Also, my bankruptcy was due to a layoff from a new job that occurred right after a relocation leaving me with high expenses and no resources. The situation was not generated as a result of any frivalous spending or poor financial decisions...

That sounds pretty good right there.
posted by jacquilynne at 6:08 AM on April 24, 2006

Ah, what you want is SPIN. Ask a republican. :)

Ahem. Sorry. More seriously.... when you're trying to sell investors on you and and your company, you're selling a story. Humans tell stories. It's one of our most fundamental drives. If the bankruptcy is an integral part of the story -- which it is -- then it should be in the narrative.

Something like, "6.5 years ago, I was bankrupt and broke. Starting with nothing, I've built this business into...."

Really and truly, it's a net positive. It shows drive. Treat it that way.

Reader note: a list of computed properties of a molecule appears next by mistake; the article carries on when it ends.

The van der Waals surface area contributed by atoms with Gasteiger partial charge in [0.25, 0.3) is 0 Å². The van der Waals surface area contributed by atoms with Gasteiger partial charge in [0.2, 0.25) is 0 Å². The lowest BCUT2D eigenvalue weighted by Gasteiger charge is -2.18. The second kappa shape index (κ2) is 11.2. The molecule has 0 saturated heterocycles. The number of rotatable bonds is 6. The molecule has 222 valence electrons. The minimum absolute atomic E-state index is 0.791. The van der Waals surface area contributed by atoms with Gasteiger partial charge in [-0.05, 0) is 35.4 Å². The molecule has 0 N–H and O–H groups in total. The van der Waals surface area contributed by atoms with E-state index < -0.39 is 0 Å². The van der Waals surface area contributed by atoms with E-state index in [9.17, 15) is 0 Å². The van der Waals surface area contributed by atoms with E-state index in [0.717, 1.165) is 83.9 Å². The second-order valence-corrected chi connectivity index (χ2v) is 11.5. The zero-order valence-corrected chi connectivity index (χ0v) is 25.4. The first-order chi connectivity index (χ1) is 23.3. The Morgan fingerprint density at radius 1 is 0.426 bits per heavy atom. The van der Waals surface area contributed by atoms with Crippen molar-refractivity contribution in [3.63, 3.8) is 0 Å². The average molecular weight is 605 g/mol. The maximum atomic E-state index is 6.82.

posted by Malor at 6:13 AM on April 24, 2006

Your landlord is the person who probably knows the most about your (current) ability to pay bills on time, so if he wants to invest, I'd suspect this won't be all that big an issue.

When it comes up, don't spend a lot of time trying to explain the past. Just outline what plans you have to prevent it from happening again. Bonus points for talking about what you learned from that experience that will benefit your new business.
posted by winston at 6:21 AM on April 24, 2006

The same as in politics, you want to be in front of the story. You want to be the one to let your investor friend know this and describe the circumstances, and you want to do it sooner than later. If your friend knows about this already from a cold credit report it may even be (in his mind) a sort of informal "test" of your credibility and honesty and thus his willingness to commit to your project.
posted by mikel at 6:37 AM on April 24, 2006

It's plausible to think that it won't affect you a bit, so long as you can demonstrate (on paper) rock-solid stability and good financial choices on your part ever since. He'll be able to tell.